Walt Harris nearly stopped Alistair Overeem in the first round of their fight on Saturday, but it was Overeem who came away with the victory in the main event of the UFC’s third Jacksonville show in eight nights.

UFC Overeem Harris
Alistair Overeem (right) kicks Walt Harris (left) during their UFC fight in Jacksonville, Florida on May 16, 2020. (Image: Cooper Neill/Zuffa/Getty)

Overeem (46-18) finished the fight by pounding away at Harris with punches on the ground, earning the Dutchman a TKO win three minutes into the second round.

Overeem Recovers to Finish Emotional Harris

In the opening minutes, Harris was on the verge of victory. Harris (13-8) dropped Overeem early in the first round, then began to follow up with more shots on the ground. He may well have been only a couple of unanswered shots away from getting a stoppage. But Overeem defended himself, recovered, and looked to be in control as the first round came to a close.

The fight marked Harris’ first return to the Octagon since the death of his stepdaughter Aniah Blanchard last fall.

“I want to say thank you, first and foremost, to the UFC,” Harris said in his post-fight interview. “They’ve been amazing throughout this whole process. My wife and my family are so grateful. We owe you guys everything.”

Overeem consoled Harris after the fight, and suggested that the two train together in the future.

White Sees Arizona as Possible Host for Next Event

UFC president Dana White wants to hold the company’s May 30 event at its Apex facility in Las Vegas. But if that proves impossible, White says he already has an alternative in mind.

“If we can’t get May 30 at the Apex, it’s going to be super disappointing, but we will go somewhere else,” White told reporters after Saturday’s card, before specifying Arizona as the probable destination.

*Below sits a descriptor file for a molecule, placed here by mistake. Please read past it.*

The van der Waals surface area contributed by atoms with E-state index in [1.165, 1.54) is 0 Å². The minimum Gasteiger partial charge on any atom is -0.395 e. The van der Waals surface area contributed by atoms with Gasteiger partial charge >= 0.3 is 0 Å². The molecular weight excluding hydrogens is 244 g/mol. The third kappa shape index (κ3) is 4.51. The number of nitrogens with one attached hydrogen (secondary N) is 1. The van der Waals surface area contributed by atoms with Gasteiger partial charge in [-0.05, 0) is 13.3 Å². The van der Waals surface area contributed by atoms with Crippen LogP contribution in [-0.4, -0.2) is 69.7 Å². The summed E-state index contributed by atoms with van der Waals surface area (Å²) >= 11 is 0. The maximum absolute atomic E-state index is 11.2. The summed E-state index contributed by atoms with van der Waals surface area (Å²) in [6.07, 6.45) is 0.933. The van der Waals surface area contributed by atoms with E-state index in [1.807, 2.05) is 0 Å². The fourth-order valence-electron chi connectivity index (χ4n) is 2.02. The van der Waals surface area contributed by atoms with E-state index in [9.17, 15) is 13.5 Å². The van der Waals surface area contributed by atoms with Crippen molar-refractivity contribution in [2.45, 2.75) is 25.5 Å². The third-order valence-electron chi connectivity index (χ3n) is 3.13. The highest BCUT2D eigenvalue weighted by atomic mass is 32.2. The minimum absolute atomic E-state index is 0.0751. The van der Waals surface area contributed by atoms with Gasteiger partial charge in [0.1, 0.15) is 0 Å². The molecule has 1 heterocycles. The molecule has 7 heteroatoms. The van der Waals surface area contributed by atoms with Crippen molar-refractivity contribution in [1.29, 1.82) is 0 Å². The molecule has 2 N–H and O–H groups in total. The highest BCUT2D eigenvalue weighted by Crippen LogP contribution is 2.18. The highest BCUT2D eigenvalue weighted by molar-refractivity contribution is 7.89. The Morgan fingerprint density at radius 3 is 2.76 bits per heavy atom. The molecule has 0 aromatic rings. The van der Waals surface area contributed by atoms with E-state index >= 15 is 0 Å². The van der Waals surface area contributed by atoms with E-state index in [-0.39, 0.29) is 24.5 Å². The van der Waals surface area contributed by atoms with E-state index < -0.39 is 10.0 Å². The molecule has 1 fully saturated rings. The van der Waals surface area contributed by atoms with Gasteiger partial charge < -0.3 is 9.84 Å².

Arizona Gov. Doug Ducey has already announced that professional sporting events are welcome in the state as of Saturday, provided no fans are in attendance. Conversely, Nevada has suspended all combat sports until further notice.

The UFC also announced on Saturday that Kevin Randleman would be joining the company’s Hall of Fame later this year. Randleman, who passed away at age 44 in 2016, will enter as part of the Pioneer Wing.

Randleman won the UFC heavyweight championship in 1999 when he defeated Pete Williams by decision at UFC 23. He then defended that title with a win over Pedro Rizzo before Randy Couture defeated him by TKO at UFC 28. Randleman ended his MMA career with a 17-16 record, though he was 14-5 before losing 11 of his final 14 fights.

Barboza Won’t Appeal Split Decision Loss

Edson Barboza (20-9) and his team considered appealing his controversial split decision loss to Dan Ige (14-2) from Saturday’s card, but have since been told that the Florida State Boxing Commission won’t review the decision simply because it appears incorrect to many observers.

“We wanted to come in front of them and analyze the fight and show them the decision was wrong,” Alex Davis, Barboza’s manager, told MMA Junkie. “They can’t allow it because for that to happen, I would have to accuse the judges of fraud, or Ige of having taken [performance-enhancing drugs]. I have no suspicion of fraud, and I don’t think he takes PEDs.”

All three judges – and nearly all observers – believed Barboza clearly won the first round, while Ige clearly won the third. Two of the three judges gave the second round to Ige as well, giving him a 29-28, 29-28, 28-29 split decision. The vast majority of media members scored the fight 29-28 Barboza, according to data collected by MMAdecisions.com.

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